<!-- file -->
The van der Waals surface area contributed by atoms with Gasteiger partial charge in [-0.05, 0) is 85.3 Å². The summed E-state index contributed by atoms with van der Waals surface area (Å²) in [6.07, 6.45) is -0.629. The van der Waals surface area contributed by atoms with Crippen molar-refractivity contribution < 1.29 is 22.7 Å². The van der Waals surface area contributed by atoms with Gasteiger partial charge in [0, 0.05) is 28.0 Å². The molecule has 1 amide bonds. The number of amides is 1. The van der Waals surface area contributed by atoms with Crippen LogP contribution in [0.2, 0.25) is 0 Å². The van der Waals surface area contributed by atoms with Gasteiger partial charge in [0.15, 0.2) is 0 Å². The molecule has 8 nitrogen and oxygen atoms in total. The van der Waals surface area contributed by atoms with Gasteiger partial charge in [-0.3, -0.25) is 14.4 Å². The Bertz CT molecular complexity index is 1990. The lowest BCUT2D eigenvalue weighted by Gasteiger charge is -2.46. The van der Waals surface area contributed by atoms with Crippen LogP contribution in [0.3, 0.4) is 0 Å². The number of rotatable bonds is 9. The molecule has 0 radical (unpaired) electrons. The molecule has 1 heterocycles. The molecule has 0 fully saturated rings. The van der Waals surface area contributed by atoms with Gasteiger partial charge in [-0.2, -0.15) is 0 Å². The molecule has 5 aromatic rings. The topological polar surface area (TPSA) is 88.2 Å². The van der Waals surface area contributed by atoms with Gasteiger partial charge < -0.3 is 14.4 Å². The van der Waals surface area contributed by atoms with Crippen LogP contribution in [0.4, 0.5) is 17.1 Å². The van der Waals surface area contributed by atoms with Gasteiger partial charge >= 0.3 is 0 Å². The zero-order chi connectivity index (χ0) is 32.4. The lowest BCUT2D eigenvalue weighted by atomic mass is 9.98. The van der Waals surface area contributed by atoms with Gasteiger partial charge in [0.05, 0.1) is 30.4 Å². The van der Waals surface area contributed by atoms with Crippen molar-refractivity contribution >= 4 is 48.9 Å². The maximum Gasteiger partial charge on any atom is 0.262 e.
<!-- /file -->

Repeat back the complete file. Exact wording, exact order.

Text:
The van der Waals surface area contributed by atoms with Gasteiger partial charge in [-0.05, 0) is 85.3 Å². The summed E-state index contributed by atoms with van der Waals surface area (Å²) in [6.07, 6.45) is -0.629. The van der Waals surface area contributed by atoms with Crippen molar-refractivity contribution < 1.29 is 22.7 Å². The van der Waals surface area contributed by atoms with Gasteiger partial charge in [0, 0.05) is 28.0 Å². The molecule has 1 amide bonds. The number of amides is 1. The van der Waals surface area contributed by atoms with Crippen LogP contribution in [0.2, 0.25) is 0 Å². The van der Waals surface area contributed by atoms with Gasteiger partial charge in [0.15, 0.2) is 0 Å². The molecule has 8 nitrogen and oxygen atoms in total. The van der Waals surface area contributed by atoms with Gasteiger partial charge in [-0.3, -0.25) is 14.4 Å². The Bertz CT molecular complexity index is 1990. The lowest BCUT2D eigenvalue weighted by Gasteiger charge is -2.46. The van der Waals surface area contributed by atoms with Crippen LogP contribution in [0.3, 0.4) is 0 Å². The number of rotatable bonds is 9. The molecule has 0 radical (unpaired) electrons. The molecule has 1 heterocycles. The molecule has 0 fully saturated rings. The van der Waals surface area contributed by atoms with Gasteiger partial charge in [-0.2, -0.15) is 0 Å². The molecule has 5 aromatic rings. The topological polar surface area (TPSA) is 88.2 Å². The van der Waals surface area contributed by atoms with Gasteiger partial charge < -0.3 is 14.4 Å². The van der Waals surface area contributed by atoms with Crippen LogP contribution in [0.4, 0.5) is 17.1 Å². The van der Waals surface area contributed by atoms with Gasteiger partial charge >= 0.3 is 0 Å². The zero-order chi connectivity index (χ0) is 32.4. The lowest BCUT2D eigenvalue weighted by atomic mass is 9.98. The van der Waals surface area contributed by atoms with Gasteiger partial charge in [0.05, 0.1) is 30.4 Å². The van der Waals surface area contributed by atoms with Crippen molar-refractivity contribution >= 4 is 48.9 Å². The maximum Gasteiger partial charge on any atom is 0.262 e.